Once the cloud of doubt was thick enough, everyone could go back smoking, safe in the knowledge that the imperfections in this research would protect them from cancer.
The reasons used to dismiss research in education also exist in medical research and psychological research and somehow they seem to manage.
Take a human beings for example. Each has their own unique genetic code. The differences are so extreme that some people can drink a little alcohol and suffer quite high levels of liver damage while others drink lots and are fine. Other can smoke their whole lives without getting lung cancer. Other people can die if given penicillin.
Yes despite these differences when I buy a packet of painkillers it says “take one per day for adults” with no warnings about “unless you’re a middle-aged woman weighing between X and Y”. Somehow we can all just take one a day and ‘it works!’ But in education context is king and attempts to move the field forward can often be dismissed out of hand by this kind of low level niggling.
The Nirvana fallacy is where ‘good’ is rejected because it isn’t ‘perfect’. It’s the enemy of ‘good enough’ or just ‘better than before’. And in education these kinds of improvements are exactly what we should be aiming for. There will never be a perfect method, but we should be asking are there ways of doing things that are a little better than how we’re doing them now.
The Nirvana fallacy is not only apparent in criticisms of research, it also makes an appearance in two other areas of TEFL; textbooks and testing. Textbooks often don’t represent real language use, have contrived levels and use ‘old fashioned’ teaching methodology. They are often bland and designed by companies seeking to make a profit.
None of this is controversial and there is plenty of research to back this up. But new textbooks come out all the time and are often better than the ones that precede them. Yet here again ‘better than before’ is not seen as good enough and instead there are many who seem to feel they should be thrown out altogether unless they are perfect. Of course ‘perfect’ here means applicable to every individual student’s needs regardless of the context, first language, learning preferences and cultural beliefs. They would also use the teaching methodology preferred by whichever teacher was using them and contain language appropriate and authentic for every knowable context.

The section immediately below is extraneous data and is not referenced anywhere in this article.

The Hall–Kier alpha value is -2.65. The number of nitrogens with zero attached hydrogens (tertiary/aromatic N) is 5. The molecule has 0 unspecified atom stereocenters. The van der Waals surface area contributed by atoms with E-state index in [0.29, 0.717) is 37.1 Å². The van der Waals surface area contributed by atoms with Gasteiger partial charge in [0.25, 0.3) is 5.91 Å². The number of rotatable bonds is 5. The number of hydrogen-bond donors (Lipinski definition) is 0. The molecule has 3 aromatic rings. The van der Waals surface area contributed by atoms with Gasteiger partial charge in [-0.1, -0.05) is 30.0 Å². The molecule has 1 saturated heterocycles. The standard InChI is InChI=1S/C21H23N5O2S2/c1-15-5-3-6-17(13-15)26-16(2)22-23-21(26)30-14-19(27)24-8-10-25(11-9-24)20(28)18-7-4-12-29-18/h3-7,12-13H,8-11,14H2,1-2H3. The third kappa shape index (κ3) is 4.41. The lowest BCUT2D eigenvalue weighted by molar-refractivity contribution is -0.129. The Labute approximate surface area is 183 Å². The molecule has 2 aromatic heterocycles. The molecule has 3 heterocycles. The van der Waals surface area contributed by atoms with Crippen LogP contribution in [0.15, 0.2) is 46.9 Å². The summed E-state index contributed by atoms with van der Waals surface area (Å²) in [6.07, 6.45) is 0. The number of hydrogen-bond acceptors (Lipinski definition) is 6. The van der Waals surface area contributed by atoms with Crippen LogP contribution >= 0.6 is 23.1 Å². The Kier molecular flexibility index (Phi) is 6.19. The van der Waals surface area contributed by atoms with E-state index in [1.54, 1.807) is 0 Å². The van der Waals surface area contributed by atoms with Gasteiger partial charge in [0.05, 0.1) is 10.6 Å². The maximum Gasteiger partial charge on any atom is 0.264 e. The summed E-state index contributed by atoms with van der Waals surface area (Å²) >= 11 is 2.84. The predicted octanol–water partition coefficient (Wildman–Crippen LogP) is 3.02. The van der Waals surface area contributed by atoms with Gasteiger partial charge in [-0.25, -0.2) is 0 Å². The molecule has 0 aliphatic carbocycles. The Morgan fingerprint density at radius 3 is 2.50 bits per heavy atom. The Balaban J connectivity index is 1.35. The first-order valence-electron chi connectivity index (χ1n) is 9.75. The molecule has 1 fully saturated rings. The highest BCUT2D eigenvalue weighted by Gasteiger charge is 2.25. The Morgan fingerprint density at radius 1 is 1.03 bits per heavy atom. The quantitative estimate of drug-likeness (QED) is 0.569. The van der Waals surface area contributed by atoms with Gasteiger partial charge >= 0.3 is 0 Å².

Tests too fall victim to the nirvana fallacy. In all areas of education it seems anti-test sentiment is high. Certainly tests can be powerful and life changing and bad tests are disastrous but again is that a reason to stop testing students or is it an argument for better tests?
Testing is one of the most well-researched and evidence driven fields in education. The test ‘form‘ a person sits is the very tip of a complex and expensive test writing process which has been refined for decades. Tests also give us information on what a students is capable of, how well they’ve progressed and what they need to work on. Test writers and theorists go to incredible lengths to ensure tests are fair for students and yet I know of hardly any teachers who have positive views about testing.
Bad research, bad textbooks and bad tests are all arguments for better research, better textbooks and better tests. It’s absolutely right that teachers should be critical of things that don’t work, and I will be there with them, pointing out sloppy research, crappy textbooks and poorly written tests. But should we dismiss the whole endeavour because it’s not perfect? Would we make similar arguments about other fields? charity for instance; ‘sure this well may supply clean drinking water but the hospitals are still in a terrible state and the government is unstable so why bother?’
We can still aim for improvements while admitting that things are not perfect. As Michael Long notes:
The responsibility of professionals in any field is not to know the right answer, but to be able to defend recommendations in light of what is thought to be the right answer or the likeliest right answer (best practice), given what is known or thought to be known at the time. What is irresponsible is to throw up one’s hands and declare that no proposals should be made and defended until everything is known for sure (which will never happen).